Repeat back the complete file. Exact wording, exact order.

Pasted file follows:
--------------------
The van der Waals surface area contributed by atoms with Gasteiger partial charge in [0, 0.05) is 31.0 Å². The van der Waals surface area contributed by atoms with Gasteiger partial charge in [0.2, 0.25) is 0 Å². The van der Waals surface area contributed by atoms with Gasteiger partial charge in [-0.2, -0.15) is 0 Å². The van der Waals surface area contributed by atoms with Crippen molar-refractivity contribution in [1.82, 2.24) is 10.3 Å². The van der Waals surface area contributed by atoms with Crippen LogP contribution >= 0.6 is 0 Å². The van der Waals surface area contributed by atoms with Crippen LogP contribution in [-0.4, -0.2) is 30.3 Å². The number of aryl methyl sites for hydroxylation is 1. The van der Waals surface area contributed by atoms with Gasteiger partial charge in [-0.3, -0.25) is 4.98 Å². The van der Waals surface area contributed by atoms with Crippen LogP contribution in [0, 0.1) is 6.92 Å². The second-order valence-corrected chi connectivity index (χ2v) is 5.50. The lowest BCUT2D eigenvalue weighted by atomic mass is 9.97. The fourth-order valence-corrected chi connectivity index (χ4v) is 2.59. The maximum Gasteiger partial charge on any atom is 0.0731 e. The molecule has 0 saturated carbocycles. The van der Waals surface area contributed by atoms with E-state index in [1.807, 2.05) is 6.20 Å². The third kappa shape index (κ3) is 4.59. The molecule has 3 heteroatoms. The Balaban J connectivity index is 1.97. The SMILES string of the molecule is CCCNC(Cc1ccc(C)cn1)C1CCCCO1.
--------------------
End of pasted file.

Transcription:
The van der Waals surface area contributed by atoms with Gasteiger partial charge in [0, 0.05) is 31.0 Å². The van der Waals surface area contributed by atoms with Gasteiger partial charge in [0.2, 0.25) is 0 Å². The van der Waals surface area contributed by atoms with Gasteiger partial charge in [-0.2, -0.15) is 0 Å². The van der Waals surface area contributed by atoms with Crippen molar-refractivity contribution in [1.82, 2.24) is 10.3 Å². The van der Waals surface area contributed by atoms with Crippen LogP contribution >= 0.6 is 0 Å². The van der Waals surface area contributed by atoms with Crippen LogP contribution in [-0.4, -0.2) is 30.3 Å². The number of aryl methyl sites for hydroxylation is 1. The van der Waals surface area contributed by atoms with Gasteiger partial charge in [-0.3, -0.25) is 4.98 Å². The van der Waals surface area contributed by atoms with Crippen LogP contribution in [0, 0.1) is 6.92 Å². The second-order valence-corrected chi connectivity index (χ2v) is 5.50. The lowest BCUT2D eigenvalue weighted by atomic mass is 9.97. The fourth-order valence-corrected chi connectivity index (χ4v) is 2.59. The maximum Gasteiger partial charge on any atom is 0.0731 e. The molecule has 0 saturated carbocycles. The van der Waals surface area contributed by atoms with E-state index in [1.807, 2.05) is 6.20 Å². The third kappa shape index (κ3) is 4.59. The molecule has 3 heteroatoms. The Balaban J connectivity index is 1.97. The SMILES string of the molecule is CCCNC(Cc1ccc(C)cn1)C1CCCCO1.